This blog is in celebration of Asian American and Pacific Islander Heritage Month.
Andi Santoso is from Surabaya, East Java, Indonesia. He is an ordained minister of Gereja Kristen Muria Indonesia (GKMI), also known as the Muria Christian Church of Indonesia. He came to the U.S. in August 2019, after completing a term as general secretary of the GKMI Synod. He earned a Master of Arts in theology and peace studies from Anabaptist Mennonite Biblical Seminary, April 2022. Currently, Andi is serving as Mennonite Mission Network’s regional director for Asia and the Middle East. He also serves on the Deacons Commissions of Mennonite World Conference (MWC). Andi is married to Chialis, and they have two children. Andi loves teaching, coaching, networking, connecting people and, of course, drinking coffee. He is deeply committed to the gospel of peace and God’s reconciling mission, as well as reconciliation as mission. He is also interested in trauma healing and holistic healing, through shalom-making — holistic peace, harmony and simplicity. #ThinkPeace
“And I tell you this, that many Gentiles will come from all over the world—from east and west—and sit down with Abraham, Isaac, and Jacob at the feast in the Kingdom of Heaven.” — Matthew 8:11 (NLT)
In June 2017, I was on the transit from Augsburg, Germany, going back to Indonesia. After several hours of waiting for my next departure in Schiphol Airport, I was told that my flight was canceled, and I would have to spend one night in Amsterdam, Netherlands. That night, I met two Muslim scholars from Indonesia who were studying at Vrije University, working toward their master’s degrees in trauma healing and peace studies. We became friends and stayed in touch. Both have since become professors at Islamic universities.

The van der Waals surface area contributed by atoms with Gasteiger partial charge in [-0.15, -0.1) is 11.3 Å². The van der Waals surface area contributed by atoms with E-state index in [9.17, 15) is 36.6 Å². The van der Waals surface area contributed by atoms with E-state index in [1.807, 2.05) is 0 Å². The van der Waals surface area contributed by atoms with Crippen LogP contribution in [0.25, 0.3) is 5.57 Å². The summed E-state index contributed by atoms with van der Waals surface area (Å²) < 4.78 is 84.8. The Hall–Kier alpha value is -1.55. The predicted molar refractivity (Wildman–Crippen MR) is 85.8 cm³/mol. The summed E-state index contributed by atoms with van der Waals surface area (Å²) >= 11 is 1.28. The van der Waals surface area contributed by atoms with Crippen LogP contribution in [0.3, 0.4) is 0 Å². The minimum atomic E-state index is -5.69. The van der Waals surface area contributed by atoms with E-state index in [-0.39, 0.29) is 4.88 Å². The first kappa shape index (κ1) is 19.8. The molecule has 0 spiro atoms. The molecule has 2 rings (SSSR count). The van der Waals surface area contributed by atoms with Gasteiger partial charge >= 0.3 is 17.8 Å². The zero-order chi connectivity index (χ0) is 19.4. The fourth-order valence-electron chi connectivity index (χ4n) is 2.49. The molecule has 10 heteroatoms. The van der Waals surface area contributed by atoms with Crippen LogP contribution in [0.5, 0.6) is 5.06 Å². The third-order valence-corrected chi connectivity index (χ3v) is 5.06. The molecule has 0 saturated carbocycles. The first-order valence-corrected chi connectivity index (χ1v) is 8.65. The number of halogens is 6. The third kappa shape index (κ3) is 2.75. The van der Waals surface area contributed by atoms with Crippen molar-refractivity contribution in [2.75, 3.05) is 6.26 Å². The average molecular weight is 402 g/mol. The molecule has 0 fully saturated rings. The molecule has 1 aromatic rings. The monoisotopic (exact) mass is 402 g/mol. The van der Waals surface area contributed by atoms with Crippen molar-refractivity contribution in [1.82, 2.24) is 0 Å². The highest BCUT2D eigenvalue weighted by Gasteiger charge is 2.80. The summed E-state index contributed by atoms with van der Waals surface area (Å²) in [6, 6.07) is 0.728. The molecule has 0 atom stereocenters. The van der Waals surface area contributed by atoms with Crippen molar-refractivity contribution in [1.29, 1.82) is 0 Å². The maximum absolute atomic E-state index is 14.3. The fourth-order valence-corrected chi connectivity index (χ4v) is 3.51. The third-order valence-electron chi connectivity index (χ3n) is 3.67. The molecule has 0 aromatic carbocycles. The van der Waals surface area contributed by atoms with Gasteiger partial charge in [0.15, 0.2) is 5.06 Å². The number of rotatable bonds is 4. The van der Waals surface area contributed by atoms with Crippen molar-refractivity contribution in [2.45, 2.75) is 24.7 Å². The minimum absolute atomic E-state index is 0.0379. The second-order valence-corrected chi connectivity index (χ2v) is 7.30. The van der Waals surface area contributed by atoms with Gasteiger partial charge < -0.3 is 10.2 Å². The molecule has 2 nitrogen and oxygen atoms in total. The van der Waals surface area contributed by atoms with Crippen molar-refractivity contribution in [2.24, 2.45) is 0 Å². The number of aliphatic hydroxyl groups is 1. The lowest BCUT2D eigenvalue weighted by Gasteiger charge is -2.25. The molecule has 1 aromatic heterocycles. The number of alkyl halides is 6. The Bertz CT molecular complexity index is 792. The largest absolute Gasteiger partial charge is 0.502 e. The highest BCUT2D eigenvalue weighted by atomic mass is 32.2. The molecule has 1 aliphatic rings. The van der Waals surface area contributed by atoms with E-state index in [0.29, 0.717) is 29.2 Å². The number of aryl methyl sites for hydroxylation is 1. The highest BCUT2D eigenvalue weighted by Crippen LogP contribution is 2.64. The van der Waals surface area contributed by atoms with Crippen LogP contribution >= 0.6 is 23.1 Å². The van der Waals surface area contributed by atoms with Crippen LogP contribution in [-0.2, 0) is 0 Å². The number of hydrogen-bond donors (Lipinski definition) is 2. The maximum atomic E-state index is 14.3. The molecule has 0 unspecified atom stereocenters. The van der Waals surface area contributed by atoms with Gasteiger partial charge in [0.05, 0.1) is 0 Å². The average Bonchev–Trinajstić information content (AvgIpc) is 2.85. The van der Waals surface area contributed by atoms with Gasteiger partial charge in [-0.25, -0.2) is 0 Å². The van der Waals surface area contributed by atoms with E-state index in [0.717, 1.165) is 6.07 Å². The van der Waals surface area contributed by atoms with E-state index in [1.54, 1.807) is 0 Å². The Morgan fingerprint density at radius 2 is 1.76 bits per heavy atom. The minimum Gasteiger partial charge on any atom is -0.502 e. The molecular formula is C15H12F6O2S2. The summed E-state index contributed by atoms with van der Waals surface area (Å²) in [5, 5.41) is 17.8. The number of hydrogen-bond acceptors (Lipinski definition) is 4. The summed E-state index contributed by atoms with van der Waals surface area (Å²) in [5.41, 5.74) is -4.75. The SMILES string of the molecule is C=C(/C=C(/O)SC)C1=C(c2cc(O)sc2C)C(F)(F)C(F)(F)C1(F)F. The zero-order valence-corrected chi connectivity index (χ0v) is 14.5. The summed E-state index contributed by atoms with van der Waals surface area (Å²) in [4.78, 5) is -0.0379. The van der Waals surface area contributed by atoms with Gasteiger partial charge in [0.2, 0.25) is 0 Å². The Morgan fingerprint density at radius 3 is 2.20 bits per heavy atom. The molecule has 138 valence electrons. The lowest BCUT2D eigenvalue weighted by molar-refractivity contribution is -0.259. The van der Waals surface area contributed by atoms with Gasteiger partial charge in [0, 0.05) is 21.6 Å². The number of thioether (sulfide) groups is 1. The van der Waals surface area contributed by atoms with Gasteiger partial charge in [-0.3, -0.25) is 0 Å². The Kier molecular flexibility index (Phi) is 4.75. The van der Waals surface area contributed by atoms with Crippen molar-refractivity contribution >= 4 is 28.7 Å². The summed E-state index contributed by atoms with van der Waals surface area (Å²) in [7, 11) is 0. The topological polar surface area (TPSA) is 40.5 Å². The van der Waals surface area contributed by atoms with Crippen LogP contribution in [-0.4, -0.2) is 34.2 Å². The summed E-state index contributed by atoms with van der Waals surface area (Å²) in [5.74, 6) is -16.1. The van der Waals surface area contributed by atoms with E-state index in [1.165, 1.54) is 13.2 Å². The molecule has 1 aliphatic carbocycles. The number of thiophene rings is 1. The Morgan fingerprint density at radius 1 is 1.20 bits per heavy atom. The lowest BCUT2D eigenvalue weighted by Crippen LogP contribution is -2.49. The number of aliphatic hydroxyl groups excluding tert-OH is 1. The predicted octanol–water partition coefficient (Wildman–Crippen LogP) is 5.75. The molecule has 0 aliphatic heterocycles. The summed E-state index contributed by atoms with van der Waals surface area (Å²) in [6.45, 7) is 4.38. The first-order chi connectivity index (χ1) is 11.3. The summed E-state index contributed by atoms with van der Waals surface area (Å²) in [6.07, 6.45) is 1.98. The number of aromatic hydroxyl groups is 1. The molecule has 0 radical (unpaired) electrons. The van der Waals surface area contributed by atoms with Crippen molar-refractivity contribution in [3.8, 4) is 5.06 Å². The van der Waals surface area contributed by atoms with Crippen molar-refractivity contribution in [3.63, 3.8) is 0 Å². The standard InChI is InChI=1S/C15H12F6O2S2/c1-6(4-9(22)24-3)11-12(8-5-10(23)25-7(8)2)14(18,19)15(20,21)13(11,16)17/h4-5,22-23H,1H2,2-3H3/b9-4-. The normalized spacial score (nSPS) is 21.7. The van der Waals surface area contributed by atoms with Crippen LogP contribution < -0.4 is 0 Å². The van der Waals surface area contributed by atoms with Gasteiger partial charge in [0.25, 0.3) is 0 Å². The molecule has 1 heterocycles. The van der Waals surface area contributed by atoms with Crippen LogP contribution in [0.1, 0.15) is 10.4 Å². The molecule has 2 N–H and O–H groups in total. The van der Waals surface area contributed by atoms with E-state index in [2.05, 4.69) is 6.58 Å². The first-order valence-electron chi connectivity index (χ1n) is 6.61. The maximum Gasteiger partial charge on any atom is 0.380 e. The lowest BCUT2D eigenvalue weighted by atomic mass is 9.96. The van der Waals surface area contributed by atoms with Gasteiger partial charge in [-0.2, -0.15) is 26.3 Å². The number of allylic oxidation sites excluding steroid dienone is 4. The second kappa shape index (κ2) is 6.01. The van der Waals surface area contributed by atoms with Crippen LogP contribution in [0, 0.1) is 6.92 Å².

Saiful, one of these friends, visited me in Semarang, Indonesia, several years ago. He brought 30 students to learn about Christianity, and we ended up visiting one of the Gereja Kristen Muria Indonesia (GKMI) churches near my office, GKMI Synod. This is such a great friendship and example of interreligious dialogue, based on our common suffering in Amsterdam. This became the common ground that brought our friendship and future partnership together.
This is the spirit of “Gotong Royong,” a sense of solidarity across barriers, especially in times of crisis.
Earlier this year, I joined the Mennonite Church USA Constituency Leaders Council meeting in San Antonio, Texas, as an Asian Mennonite Ministries representative. During this time, I heard a presentation about the challenges of the church in North America, where religiosity seems to be declining but spirituality is not. As a newcomer and a sojourner in this land, I asked myself, “What kinds of things I can contribute, as a Chinese-Indonesian person, who has been living in the U.S. for four years?”
In my work with Mission Network this past year, I have been listening to many stories about our workers across Asia/the Middle East, as well as our partners from many other countries. I began to ask myself, “What can I contribute to many conversations that I might not be able to understand fully?” Does anyone want to hear a voice from the Global South?